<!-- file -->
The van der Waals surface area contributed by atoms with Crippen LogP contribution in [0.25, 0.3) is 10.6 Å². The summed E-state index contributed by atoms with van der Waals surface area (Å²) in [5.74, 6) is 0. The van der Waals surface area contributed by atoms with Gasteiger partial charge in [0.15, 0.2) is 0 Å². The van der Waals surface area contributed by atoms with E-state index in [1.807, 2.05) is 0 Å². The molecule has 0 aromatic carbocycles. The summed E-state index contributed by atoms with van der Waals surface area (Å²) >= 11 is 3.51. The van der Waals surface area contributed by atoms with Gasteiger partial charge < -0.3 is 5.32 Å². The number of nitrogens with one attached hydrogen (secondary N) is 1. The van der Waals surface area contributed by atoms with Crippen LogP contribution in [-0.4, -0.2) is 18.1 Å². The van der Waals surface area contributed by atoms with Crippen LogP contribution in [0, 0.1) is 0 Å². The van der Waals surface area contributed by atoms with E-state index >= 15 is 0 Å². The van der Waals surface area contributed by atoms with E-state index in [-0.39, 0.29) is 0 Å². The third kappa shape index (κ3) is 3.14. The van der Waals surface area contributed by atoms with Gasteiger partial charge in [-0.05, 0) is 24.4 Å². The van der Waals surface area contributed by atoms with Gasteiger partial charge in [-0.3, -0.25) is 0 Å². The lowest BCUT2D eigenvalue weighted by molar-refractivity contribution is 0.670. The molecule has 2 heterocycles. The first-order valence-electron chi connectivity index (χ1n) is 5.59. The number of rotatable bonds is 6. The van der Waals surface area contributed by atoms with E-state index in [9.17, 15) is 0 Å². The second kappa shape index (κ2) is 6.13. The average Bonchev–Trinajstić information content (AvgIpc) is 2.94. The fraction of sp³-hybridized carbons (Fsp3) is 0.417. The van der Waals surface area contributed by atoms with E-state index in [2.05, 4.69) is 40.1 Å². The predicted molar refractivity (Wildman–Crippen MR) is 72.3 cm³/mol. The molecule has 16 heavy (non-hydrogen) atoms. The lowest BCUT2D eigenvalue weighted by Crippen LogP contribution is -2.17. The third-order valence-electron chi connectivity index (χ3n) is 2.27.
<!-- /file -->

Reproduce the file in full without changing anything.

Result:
The van der Waals surface area contributed by atoms with Crippen LogP contribution in [0.25, 0.3) is 10.6 Å². The summed E-state index contributed by atoms with van der Waals surface area (Å²) in [5.74, 6) is 0. The van der Waals surface area contributed by atoms with Gasteiger partial charge in [0.15, 0.2) is 0 Å². The van der Waals surface area contributed by atoms with E-state index in [1.807, 2.05) is 0 Å². The molecule has 0 aromatic carbocycles. The summed E-state index contributed by atoms with van der Waals surface area (Å²) >= 11 is 3.51. The van der Waals surface area contributed by atoms with Gasteiger partial charge < -0.3 is 5.32 Å². The number of nitrogens with one attached hydrogen (secondary N) is 1. The van der Waals surface area contributed by atoms with Crippen LogP contribution in [-0.4, -0.2) is 18.1 Å². The van der Waals surface area contributed by atoms with Crippen LogP contribution in [0, 0.1) is 0 Å². The van der Waals surface area contributed by atoms with E-state index >= 15 is 0 Å². The van der Waals surface area contributed by atoms with E-state index in [-0.39, 0.29) is 0 Å². The third kappa shape index (κ3) is 3.14. The van der Waals surface area contributed by atoms with Gasteiger partial charge in [-0.05, 0) is 24.4 Å². The van der Waals surface area contributed by atoms with Gasteiger partial charge in [-0.3, -0.25) is 0 Å². The lowest BCUT2D eigenvalue weighted by molar-refractivity contribution is 0.670. The molecule has 2 heterocycles. The first-order valence-electron chi connectivity index (χ1n) is 5.59. The number of rotatable bonds is 6. The van der Waals surface area contributed by atoms with E-state index in [9.17, 15) is 0 Å². The second kappa shape index (κ2) is 6.13. The average Bonchev–Trinajstić information content (AvgIpc) is 2.94. The fraction of sp³-hybridized carbons (Fsp3) is 0.417. The van der Waals surface area contributed by atoms with E-state index in [2.05, 4.69) is 40.1 Å². The predicted molar refractivity (Wildman–Crippen MR) is 72.3 cm³/mol. The molecule has 16 heavy (non-hydrogen) atoms. The lowest BCUT2D eigenvalue weighted by Crippen LogP contribution is -2.17. The third-order valence-electron chi connectivity index (χ3n) is 2.27.